1951 Hudson Cars Fact Sheet

1951 Hudson Facts, Figures, and Specifications

1951 Hudson Facts Specifications Information Data

The 1951 Hudson Hornet. “Pontoon” styling was starting to wane, but the Hornet’s 308 CID I-6 had 10 more horsepower than the famous Oldsmobile “Rocket” OHV V-8!



1951 – Hudson’s Big Move

The Hornet’s new 308 CID L-Head I-Six was a game changer. This engine, introduced at a time when manufacturers were moving to OHV V-8s, seems backwards. But these I-6 blocks would power Hudsons to numerous race wins between 1951 and 1954 and establish the Hornet as a true performance car. 

General Year Information – 1951 Hudson

There were some changes to the line to push Hudsons across a broader price spectrum. The Pacemaker continued as the lowest-priced Hudson model. This year there were only standard Pacemakers and the DeLuxe model was dropped.

The Super lost the 8-cylinder version and a totally new model was introduced, called the “Hornet”, intended from the start to be a performance model. It was 6-cylinder powered, however the engine was larger in displacement than the Commodore eight by over 50 cubic inches! A hardtop was introduced late in the model year, called the “Hollywood”, and because of that, it did not appear in the Brochure. The Commodore soldiered along as before with its almost 20-year-old 254 CID I-8 and the post war Super’s 262 I-6.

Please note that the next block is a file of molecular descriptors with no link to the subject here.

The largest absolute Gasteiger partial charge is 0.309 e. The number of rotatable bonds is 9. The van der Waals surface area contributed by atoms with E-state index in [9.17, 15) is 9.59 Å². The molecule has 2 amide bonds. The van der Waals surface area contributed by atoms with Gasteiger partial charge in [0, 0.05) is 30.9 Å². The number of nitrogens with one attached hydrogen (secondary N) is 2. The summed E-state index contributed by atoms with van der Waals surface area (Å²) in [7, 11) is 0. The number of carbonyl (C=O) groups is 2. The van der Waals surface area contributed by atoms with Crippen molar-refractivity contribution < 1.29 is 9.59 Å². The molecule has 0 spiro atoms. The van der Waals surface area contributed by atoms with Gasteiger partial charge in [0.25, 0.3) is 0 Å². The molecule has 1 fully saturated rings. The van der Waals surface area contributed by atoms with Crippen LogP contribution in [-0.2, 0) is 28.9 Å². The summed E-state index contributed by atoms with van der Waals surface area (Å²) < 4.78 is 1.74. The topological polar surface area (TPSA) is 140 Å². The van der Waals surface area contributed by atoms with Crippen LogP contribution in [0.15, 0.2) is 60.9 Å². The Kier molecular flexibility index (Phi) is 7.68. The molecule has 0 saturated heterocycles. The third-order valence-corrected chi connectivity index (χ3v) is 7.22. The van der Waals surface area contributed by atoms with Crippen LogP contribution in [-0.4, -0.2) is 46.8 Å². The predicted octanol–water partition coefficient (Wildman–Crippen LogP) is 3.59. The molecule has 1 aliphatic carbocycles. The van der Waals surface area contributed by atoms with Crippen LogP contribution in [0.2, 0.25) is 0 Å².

Body changes in the entire line were slight, most noticeably in the front fascia. The grille was changed to three horizontal blades. The top two blades were bowed downward to meet the bottom bar. A twin-strut triangle was inserted in the center, running much like a capital “A” from top to bottom. A new, rounded corner trapezoid shaped front center grille guard was seen on all Supers, Commodores and Hornets, but not on the Pacemaker.

The new Hudson line was introduced in September 1950 and con­tinued in extended production through January, 1952. Hollywood hardtops were a late edition to the 1951 line. Model year deliveries hit 131,915 units.Hudson was ranked 15th in the American industry. A loss of $1,125,210 was reported on sales volume of $186,050,832. Labor unrest and delays in getting government authorization to raise prices, during the Korean Conflict, was responsible for the poor business year. 

Historical Footnotes

The Hudson factory help support stock car rac­ing efforts with the new Hornets by providing special “export” and “severe usage” parts suitable for high-performance applications’ Hudsons were able to win 12 of the 41 NASCAR Grand National contest held in 1951.